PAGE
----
For the first time in March 2010, The Art of Living Happiness Programs were conducted in Chad, Africa. The programs were conducted for residents as well as staff at the United Nations Population Fund (UNFPA) and the United Nations Mission in the Central African Republic and Chad (MINURCAT) in the capital city of N'Djamena.
One of the participants shared, “I am so happy to have heard from you and happy to have learned the wonderful techniques that you taught us while you were here. The techniques are helping me even today. I am healthy and relaxed and would like to continue with these practices and we are waiting for you to come back for the next course."
A teacher’s journey
The life of Hiteshini Jugessur, an Art of Living teacher, has been dotted with interesting adventures while she traveled to Chad teaching people meditation.
Hiteshini shares, “Once I gave an introductory talk to a group of 20 people in the yard of a local home (a traditional mud-hut) where there was no electricity. Under the light of the stars and using one flashlight, the people learned breathing techniques.”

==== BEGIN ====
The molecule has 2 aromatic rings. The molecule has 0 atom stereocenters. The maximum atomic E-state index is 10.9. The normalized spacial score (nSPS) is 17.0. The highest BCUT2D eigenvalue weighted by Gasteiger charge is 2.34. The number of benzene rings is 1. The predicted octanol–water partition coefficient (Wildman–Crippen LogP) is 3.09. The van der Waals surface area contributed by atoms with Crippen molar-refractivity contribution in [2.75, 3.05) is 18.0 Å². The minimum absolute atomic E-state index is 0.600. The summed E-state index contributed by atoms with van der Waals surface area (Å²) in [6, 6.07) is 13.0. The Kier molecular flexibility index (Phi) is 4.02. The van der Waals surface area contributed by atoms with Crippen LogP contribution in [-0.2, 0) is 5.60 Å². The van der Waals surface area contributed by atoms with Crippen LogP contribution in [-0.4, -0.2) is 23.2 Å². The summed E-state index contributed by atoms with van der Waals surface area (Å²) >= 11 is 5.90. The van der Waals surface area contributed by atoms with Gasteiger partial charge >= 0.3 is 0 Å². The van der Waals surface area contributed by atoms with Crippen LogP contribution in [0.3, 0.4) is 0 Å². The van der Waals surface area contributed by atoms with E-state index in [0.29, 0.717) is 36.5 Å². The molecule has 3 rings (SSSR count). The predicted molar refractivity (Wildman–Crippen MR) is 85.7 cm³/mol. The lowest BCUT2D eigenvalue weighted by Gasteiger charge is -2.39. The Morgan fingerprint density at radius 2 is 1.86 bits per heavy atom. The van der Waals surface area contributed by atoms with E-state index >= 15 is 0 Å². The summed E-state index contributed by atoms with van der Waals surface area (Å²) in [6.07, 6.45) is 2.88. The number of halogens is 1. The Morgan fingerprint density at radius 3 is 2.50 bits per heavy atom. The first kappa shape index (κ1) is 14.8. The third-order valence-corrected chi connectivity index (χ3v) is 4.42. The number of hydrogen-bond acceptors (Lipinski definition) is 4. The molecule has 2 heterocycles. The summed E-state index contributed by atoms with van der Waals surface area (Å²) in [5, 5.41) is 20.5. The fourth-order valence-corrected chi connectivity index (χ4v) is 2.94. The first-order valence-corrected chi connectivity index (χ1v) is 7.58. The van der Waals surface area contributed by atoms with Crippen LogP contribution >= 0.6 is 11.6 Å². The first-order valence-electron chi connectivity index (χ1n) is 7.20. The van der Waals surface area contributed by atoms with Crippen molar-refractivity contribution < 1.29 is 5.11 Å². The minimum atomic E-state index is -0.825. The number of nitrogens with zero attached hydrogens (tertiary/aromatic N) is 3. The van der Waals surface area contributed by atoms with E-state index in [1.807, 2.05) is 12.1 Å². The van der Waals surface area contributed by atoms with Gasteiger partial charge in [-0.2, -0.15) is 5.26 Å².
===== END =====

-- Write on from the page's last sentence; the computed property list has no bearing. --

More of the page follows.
“We have conducted courses when the maximum temperature has been 52-degree Celsius and when the town has been affected by red dust storms. The external tough conditions only resolved our team’s resolve to reach out to people with Gurudev’s tools of leading a stress-free life,” she adds.
Reaching out to child soldiers
The Art of Living faculty and volunteers visited one of UNICEF's (United Nations Children's Fund) transit homes where many child soldiers are being protected and rehabilitated. The country has a large number of child soldiers. The volunteers made presentations on trauma-relief work to various ministries, including the Ministry of Youth, Sports and Culture and the Ministry of Social Services.
The Art of Living will focus on rehabilitation of child soldiers and conduct trauma relief programs in refugee camps around the country. “This is only the beginning. We have so much to do in Chad. We need to create strong partnerships with the local government and the various United Nations agencies. We have just begun to scratch the surface," says Hiteshini.